Have you ever been so obsessed with a film that you could watch it a million times and still feel like you hadn’t seen it enough?
One film has made me experience this. Carol.
I saw Carol for the very first time in London almost straight after its release. When I left The Barbican Centre, I thought, ‘okay, this is a decent film’. Everything in Carol is completely acceptable: the cinematography, the score, the costumes, and the set. Some things did stand out, for example, the chemistry between Cate Blanchett and Rooney Mara, which is unbelievably beautiful. Carol is probably the best romantic film I’ve seen in years. However, this didn’t mean I was instantly a huge fan of the film. If anything, I’m not particularly fond of romantic movies.
It definitely wasn’t love at first sight, but how could I have known that Carol would be a film with such strong stamina? After a few days, I found that I couldn’t stop thinking about this film. I spent a lot of time watching clips, interviews, and reviews. I was completely afraid of missing any detail included in the film. When I wasn’t doing anything, a sentence or a scene would cross my mind. Can you think of anything that is quite so similar to falling in love?
I don’t think I am particularly in love with either female lead, although Rooney Mara is absolutely splendid in the film, and Cate Blanchett is, well, she’s… Cate Blanchett, a magnificent creature without a doubt. Both of them are glorious in this film. However, I believe what I am really obsessed with is what their characters have.
It’s their love that indulges me.
The story is about two women with different backgrounds, ages, and social standing falling in love. I think it is far too narrow to describe Carol as a lesbian film or a queer film. As Cate Blanchett once said, this is a complex story with the simplest truth, love is love.
You could call me old-fashioned, but I found that every glance and hand-touch expressed entirely the beauty of subtle love, and for me that is more significant than romantic lines or passionate actions. When it comes to love, the hidden details are what you don’t want to miss. There is one scene I love in particular: the first time Carol drove Therese to her house. The way the camera captures every small part of Carol: her eyes, her mouth, and her hands. The sound of talking is completely indistinct. It’s like when you are falling for someone, your eyes become the camera and will do whatever they can to capture every detail about this beloved person. One day you might forget what they have asked you, or what your answer was, but the way they looked at you is something you’ll always remember.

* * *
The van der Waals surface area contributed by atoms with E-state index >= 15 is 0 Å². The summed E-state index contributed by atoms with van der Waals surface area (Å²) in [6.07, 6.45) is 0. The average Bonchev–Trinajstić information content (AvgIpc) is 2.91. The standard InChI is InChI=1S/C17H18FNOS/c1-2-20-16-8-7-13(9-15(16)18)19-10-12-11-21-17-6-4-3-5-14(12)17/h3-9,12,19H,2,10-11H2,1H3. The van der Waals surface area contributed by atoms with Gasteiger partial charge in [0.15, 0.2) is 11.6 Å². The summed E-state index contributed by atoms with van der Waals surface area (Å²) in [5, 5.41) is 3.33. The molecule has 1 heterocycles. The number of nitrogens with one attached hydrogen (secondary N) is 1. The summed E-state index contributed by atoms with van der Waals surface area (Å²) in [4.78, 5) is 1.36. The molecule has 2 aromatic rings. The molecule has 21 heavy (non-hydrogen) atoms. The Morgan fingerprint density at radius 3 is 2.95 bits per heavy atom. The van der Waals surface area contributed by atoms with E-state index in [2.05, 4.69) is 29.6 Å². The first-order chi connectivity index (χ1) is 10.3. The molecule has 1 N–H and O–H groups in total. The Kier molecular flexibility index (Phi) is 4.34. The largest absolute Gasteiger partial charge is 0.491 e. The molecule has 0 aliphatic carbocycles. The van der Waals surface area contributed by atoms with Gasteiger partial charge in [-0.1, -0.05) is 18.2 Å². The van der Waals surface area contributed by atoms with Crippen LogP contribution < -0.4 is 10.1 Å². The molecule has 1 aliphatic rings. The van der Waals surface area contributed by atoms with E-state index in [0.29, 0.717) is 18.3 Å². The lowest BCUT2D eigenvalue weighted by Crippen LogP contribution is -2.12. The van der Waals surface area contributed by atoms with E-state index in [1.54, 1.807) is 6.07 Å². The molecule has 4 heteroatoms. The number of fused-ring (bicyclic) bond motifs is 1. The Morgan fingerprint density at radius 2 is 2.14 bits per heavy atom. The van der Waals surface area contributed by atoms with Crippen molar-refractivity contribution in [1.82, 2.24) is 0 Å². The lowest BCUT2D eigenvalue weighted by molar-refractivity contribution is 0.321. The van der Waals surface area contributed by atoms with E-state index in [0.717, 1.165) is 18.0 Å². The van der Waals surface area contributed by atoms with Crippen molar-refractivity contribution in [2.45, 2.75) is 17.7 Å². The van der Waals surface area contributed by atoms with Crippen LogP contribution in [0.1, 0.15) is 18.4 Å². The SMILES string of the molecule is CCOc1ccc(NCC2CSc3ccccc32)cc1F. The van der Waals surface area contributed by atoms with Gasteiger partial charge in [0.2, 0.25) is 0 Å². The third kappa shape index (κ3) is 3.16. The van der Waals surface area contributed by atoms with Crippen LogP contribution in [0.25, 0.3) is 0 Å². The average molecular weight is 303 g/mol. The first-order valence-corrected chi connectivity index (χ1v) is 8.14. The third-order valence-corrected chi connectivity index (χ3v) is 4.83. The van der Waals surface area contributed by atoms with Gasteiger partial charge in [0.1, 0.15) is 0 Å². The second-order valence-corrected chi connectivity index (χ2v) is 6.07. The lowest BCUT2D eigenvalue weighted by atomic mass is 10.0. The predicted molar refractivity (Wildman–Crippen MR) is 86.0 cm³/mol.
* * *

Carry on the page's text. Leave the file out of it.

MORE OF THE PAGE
After I saw Carol for the second time, I started to wonder why I didn’t fall in love with this film upon my first viewing. I guess it’s because I found the plot slightly weak. If I tried to explain the plot in the easiest possible way I would say that you will find a story about love affairs; if the characters were all heterosexual then this story would definitely become a cliché. I found that I had a type of tunnel vision when it came to thinking about the narrative of the film. I think I forgot that the simplest things are usually the hardest to put into words, much like love itself.
I have heard about people who do not enjoy Carol because both of the female leads basically cheat on their other half. Yes, they might be unfaithful to their partner at that point in time, but when it comes to love, is there any moral standard that could ever be reasonable? If we judge Carol and Therese for going where their hearts lead them, are we not attempting to clamp them down with another ‘morality clause’?
I could dare to say that Carol is the best romantic film I have ever seen. That wouldn’t be due to the small number of romantic films I’ve watched, but rather as a testament to how marvellous this film is. If Adele’s song Someone Like You is an artistic manifestation of heartbreak that people identify with to the point of tears, then watching Carol is a manifestation of falling in love. I believe that anyone who has experienced love will somehow find themselves relating to this film. It may bring back memories of mixed emotions, or it might even result in someone regaining the courage to feel this way again. After all, Carol is a film that asks whether anyone should turn down love. Would you be able to?